Reading "The History of Middle-earth" books make me think of the commentary and 'special features' on DVD movies. The difference is that the writer/di...moreReading "The History of Middle-earth" books make me think of the commentary and 'special features' on DVD movies. The difference is that the writer/director/producer is dead and so it is all hosted by his son Christopher Tolkien.
"The Return of the Shadow" is so much fun. It contains descriptions of the way Tolkien fumbled his way along as he wrote LTRs. We get to see characters drawn differently, some with different names [So very, very many differnt names]. We see Tolkien discover the story that is so beloved by millions to be probed and uncovered from his designed intention to write a children's book that would be a follow up to "The Hobbit".
Extending the comparison to movie 'special features' a bit further, Christopher Tolkien provides extended cuts and deleted scenes to all of his father's popular published work. To read multiple volumes of Christopher Tolkien's "History" has had a cumulative effect on this reader.
At first, I just wanted to see what was there and I was interested because I have read and reread JRR Tolkien's principle works so many times that I was finally ready to give the "History" a try. I came to appreciate the various versions of stories and poems on their own merit.
Finally, the on going commentary to show the evolution of JRR Tolkien's work has grown on me. Christopher Tolkien has a lot to offer in his description of the various papers he has available to tell his story. He also has personal experiences and memories of living in the household where the papers were written. Sometimes he helped his father with drawing maps or making fair copies of manuscripts or begging his father to keep characters that Tolkien planned to alter or eliminate. Christopher Tolkien stayed in touch with his father's progress even when C. was away fighting in WWII. My point is that Christopher Tolkien has been engaged with his father's work throughout his life in a way that has positioned him to share the story of the evolution of his father's work in a unique way that gives depth to the reader's understanding of all of Tolkien's work.
If you have been rereading "The Lord of the Rings" multiple times then you might want to give this a try for variety.(less)
"The Treason of Isengard: The History of the Lord of the Rings, Part 2" in which the subject matter is written by J.R.R. Tolkien and the commentary by...more"The Treason of Isengard: The History of the Lord of the Rings, Part 2" in which the subject matter is written by J.R.R. Tolkien and the commentary by his son Christopher Tolkien is a fun, informative, glorious read.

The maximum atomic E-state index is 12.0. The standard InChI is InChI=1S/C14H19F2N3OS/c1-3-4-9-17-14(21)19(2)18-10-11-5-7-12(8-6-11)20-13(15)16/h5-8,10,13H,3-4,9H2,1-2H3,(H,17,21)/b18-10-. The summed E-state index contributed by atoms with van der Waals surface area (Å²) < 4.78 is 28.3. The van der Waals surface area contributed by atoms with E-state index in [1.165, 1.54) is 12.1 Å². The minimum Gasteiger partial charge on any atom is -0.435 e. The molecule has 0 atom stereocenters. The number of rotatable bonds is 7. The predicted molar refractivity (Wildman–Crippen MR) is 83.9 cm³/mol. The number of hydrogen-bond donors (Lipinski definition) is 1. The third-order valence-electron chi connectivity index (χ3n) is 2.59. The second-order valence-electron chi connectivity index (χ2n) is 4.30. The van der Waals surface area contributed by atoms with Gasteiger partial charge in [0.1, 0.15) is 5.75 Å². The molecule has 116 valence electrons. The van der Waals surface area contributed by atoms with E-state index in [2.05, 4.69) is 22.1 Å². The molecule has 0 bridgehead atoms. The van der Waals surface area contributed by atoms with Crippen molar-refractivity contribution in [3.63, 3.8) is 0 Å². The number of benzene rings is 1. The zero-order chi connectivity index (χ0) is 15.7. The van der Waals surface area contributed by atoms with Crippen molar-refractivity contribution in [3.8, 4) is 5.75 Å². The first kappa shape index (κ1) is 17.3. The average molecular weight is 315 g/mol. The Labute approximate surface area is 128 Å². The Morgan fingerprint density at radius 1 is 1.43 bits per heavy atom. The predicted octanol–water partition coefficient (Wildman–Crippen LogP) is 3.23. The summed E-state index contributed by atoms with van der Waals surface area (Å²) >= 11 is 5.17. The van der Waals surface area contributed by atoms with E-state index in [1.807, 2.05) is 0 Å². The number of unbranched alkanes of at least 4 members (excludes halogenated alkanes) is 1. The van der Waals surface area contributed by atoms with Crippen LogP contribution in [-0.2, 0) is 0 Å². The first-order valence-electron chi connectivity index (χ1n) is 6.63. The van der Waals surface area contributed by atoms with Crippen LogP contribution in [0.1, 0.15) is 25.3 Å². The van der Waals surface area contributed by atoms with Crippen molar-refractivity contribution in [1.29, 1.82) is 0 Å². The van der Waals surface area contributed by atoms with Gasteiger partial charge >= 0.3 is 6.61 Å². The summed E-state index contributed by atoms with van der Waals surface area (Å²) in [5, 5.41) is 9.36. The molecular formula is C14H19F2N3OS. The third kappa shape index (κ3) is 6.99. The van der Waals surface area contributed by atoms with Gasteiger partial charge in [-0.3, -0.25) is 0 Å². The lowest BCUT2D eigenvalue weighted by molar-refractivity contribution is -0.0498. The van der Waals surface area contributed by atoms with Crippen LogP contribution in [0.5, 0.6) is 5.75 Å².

We millions of die-hard Tolkien fans are fortunate to have Christopher Tolkien in the world to make his father's papers available to us. It is a great fortune that he has just the right educational background, inclination, and ambition to present them as he does in all of the "History of Middle-earth" books.
This particular volume covers a writing period spanning 1941-1942. He explains that this period of productivity on "The Lord of the Rings" started after LTR was unworked-on for over a year. Christopher Tolkien presents the narrative of the writing of LTR in the chronology of his father's writing rather than the chronology of the story of "The Lord of the Rings". The result is that episodes of the novel might appear multiple times and reappear later in Christopher Tolkien's telling of the writing of the novel if his father rewrote an episode in order to make his many changes.
To recap what is presented in "The History of the Lord of the Rings, Part 1" describes J.R.R. Tolkien's opening attempt to write a sequel to "The Hobbit". Throughout its evolution the story became darker. The Hero went through many name changes. He got to Rivendall before the first phase of writing ends.
"The Treason of Isengard: The History of the Lord of the Rings, Part 2" shows the evolution of the hobbit character named Trotter as he changes into a man and becomes Aragorn. This evolution represents a change in the tale from being a hobbit tale to one about the beginning of the age of man. It takes practically the entire volume for Trotter to have completely and securely changed from being a hobbit into the man Aragorn.
The change of Trotter into Aragorn is representative of the many changes occurring throughout the writing of LTR. Earlier editions of the "Lord of the Rings" describe in their front matter how errors were corrected from previous editions. After seeing the fumbling way J.R.R. Tolkien went about discovering his story, the continuous changes in character names and persons, plus Tolkien's hurried pencil penmanship on used paper--it is amazing that a final draft came into being at all that would be acceptable to a publishing company. My point is that Christopher Tolkien's books leave me with no surprise that there were errors in the books long after their first publication.